Council of governments releases 30-year transportation forecast
Without major investments in infrastructure and better land use policies, the D.C. region faces a future of even worse crowding on highways and trains, according to a long-range transportation forecast by a regional planning group.
The forecast, released Wednesday by transportation planners at the Metropolitan Washington Council of Governments (MWCOG), predicts that the region's population will grow by 24 percent and the area will add 1.1 million jobs during the next three decades. As a result, transit and roadway congestion will increase despite the expected billions of dollars of planned investments during that time frame.
"We've had a long period of time of inadequate funding for transportation," said Ron Kirby, the director of the council’s department of transportation planning and one of the authors of the report. The forecast was based on statistics and projections provided each of MWCOG's member jurisdictions.
Congestion will increase on transit and highways
Metro is one example. The system has undertaken a multi-billion-dollar rehabilitation project — but that plan does not include the addition of more rail cars.
"Perhaps less well known is the lack of capacity expansion. We haven’t gotten to eight-car trains on Metro rail,” Kirby said. Even if all Metro trains had eight cars by 2040, the Orange, Yellow, and Green lines would still be congested, according to the forecast.
The forecast for the region’s highways is also depressing. Morning congestion traveling in the direction of the region’s core will worsen along most of the major thoroughfares.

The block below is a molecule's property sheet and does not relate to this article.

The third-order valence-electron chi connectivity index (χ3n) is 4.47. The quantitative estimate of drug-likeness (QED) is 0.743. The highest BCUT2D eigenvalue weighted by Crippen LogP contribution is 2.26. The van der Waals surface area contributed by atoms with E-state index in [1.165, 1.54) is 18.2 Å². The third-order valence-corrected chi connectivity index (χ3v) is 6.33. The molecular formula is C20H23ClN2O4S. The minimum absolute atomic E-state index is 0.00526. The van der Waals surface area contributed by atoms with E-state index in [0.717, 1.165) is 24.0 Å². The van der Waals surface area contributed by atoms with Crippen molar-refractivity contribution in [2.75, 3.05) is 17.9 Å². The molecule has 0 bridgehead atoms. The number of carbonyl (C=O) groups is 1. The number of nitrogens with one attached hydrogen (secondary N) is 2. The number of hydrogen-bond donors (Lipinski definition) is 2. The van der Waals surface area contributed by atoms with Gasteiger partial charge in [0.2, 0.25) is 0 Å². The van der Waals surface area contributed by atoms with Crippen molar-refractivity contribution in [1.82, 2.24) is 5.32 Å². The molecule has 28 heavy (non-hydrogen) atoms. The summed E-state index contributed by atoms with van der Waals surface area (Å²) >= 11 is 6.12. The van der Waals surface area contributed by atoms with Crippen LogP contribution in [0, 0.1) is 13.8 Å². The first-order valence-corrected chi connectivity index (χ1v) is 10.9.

"There's been relatively limited new highway capacity. At the same time, we are having very strong growth in the outer jurisdictions where there is relatively little transit," Kirby said. "So those trips, whether they are work trips or non-work trips, are very dependent on the road system."
One bright spot, he added: "Carpooling is expected to increase some because we do have some facilities coming on line,” said Kirby, referring to the recently completed I-495 Express Lanes and the I-95 Express Lanes, which are under construction.
But overall, transportation choices are not expected to change much as the region grows. By 2040, 57 percent of all commuting trips will be made by people driving on their own car, a four percent decrease from current levels. Carpooling is expected to increase from 11 to 14 percent of commuting trips, transit will remain steady at 24 percent and biking and walking will increase from 4 to 5 percent, according to the forecast.
Smart growth advocate sees different future
Is the future really so bleak? Some lawmakers who sit on the Council of Governments board take issue with the forecast, saying its extrapolations do not account for changes in policy and other factors.
“It would be a mistake to think that’s what the future is going to be,” said Chris Zimmerman, a member of the Arlington County Board and proponent of transit-oriented development. He disagrees with the forecast’s projection that employment will grow fastest in the outer jurisdictions of Virginia.
"The real question is where do you want the growth in jobs and population to be? That’s not a foregone conclusion," Zimmerman said. "Almost all the growth in this region and the rest of the country is happening in more developed areas because the market is pushing it that way. If land use regulations change in ways that accommodate what the market wants to do, we'll see an accelerated trend."
Transit-oriented development that combines retail, office, and residential properties in close proximity to a Metro station also encourages more walking, Zimmerman said. The highway system will always need significant funding for maintenance and improvements, he added, but he thinks it makes more sense to attract new jobs them to places that workers can reach without a car.
The average number of jobs accessible by transit within 45 minutes will increase from the current 419,000 to 499,000 in 2040, according to the forecast — a projection Zimmerman says could change with different land use policies.